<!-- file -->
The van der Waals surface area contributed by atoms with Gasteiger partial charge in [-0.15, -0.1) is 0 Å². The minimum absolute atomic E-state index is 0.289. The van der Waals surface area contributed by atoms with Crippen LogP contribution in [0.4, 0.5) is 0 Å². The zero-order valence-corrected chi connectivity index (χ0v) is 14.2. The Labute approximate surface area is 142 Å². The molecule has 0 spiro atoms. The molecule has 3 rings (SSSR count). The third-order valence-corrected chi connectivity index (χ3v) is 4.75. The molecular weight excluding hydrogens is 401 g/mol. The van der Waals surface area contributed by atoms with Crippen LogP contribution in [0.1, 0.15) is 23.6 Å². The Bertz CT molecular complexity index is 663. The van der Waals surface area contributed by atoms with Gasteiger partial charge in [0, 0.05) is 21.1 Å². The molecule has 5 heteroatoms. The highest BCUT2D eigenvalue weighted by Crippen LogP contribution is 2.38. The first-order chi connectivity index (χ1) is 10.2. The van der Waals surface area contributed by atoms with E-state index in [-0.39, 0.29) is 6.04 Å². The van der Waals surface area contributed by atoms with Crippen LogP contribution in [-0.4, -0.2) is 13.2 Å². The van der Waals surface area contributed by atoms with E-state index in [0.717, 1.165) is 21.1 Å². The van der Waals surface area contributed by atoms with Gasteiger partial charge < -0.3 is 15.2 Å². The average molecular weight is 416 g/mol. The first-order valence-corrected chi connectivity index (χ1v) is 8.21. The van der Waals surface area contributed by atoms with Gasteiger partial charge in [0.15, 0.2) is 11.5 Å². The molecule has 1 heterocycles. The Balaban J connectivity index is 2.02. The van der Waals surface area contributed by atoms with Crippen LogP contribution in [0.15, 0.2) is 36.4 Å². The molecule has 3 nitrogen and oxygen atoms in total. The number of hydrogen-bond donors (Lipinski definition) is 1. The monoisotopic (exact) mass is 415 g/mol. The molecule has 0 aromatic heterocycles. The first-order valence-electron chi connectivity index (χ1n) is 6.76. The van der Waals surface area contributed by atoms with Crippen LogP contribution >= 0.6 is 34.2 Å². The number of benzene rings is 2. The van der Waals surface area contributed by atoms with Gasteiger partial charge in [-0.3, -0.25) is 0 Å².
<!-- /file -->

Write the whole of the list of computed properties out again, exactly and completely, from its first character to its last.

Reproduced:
The van der Waals surface area contributed by atoms with Gasteiger partial charge in [-0.15, -0.1) is 0 Å². The minimum absolute atomic E-state index is 0.289. The van der Waals surface area contributed by atoms with Crippen LogP contribution in [0.4, 0.5) is 0 Å². The zero-order valence-corrected chi connectivity index (χ0v) is 14.2. The Labute approximate surface area is 142 Å². The molecule has 0 spiro atoms. The molecule has 3 rings (SSSR count). The third-order valence-corrected chi connectivity index (χ3v) is 4.75. The molecular weight excluding hydrogens is 401 g/mol. The van der Waals surface area contributed by atoms with Crippen LogP contribution in [0.1, 0.15) is 23.6 Å². The Bertz CT molecular complexity index is 663. The van der Waals surface area contributed by atoms with Gasteiger partial charge in [0, 0.05) is 21.1 Å². The molecule has 5 heteroatoms. The highest BCUT2D eigenvalue weighted by Crippen LogP contribution is 2.38. The first-order chi connectivity index (χ1) is 10.2. The van der Waals surface area contributed by atoms with E-state index in [-0.39, 0.29) is 6.04 Å². The van der Waals surface area contributed by atoms with Crippen LogP contribution in [-0.4, -0.2) is 13.2 Å². The van der Waals surface area contributed by atoms with E-state index in [0.717, 1.165) is 21.1 Å². The van der Waals surface area contributed by atoms with Gasteiger partial charge < -0.3 is 15.2 Å². The average molecular weight is 416 g/mol. The first-order valence-corrected chi connectivity index (χ1v) is 8.21. The van der Waals surface area contributed by atoms with Gasteiger partial charge in [0.15, 0.2) is 11.5 Å². The molecule has 1 heterocycles. The Balaban J connectivity index is 2.02. The van der Waals surface area contributed by atoms with Crippen LogP contribution in [0.15, 0.2) is 36.4 Å². The molecule has 3 nitrogen and oxygen atoms in total. The number of hydrogen-bond donors (Lipinski definition) is 1. The monoisotopic (exact) mass is 415 g/mol. The molecule has 0 aromatic heterocycles. The first-order valence-electron chi connectivity index (χ1n) is 6.76. The van der Waals surface area contributed by atoms with Crippen LogP contribution >= 0.6 is 34.2 Å². The number of benzene rings is 2. The van der Waals surface area contributed by atoms with Gasteiger partial charge in [-0.3, -0.25) is 0 Å².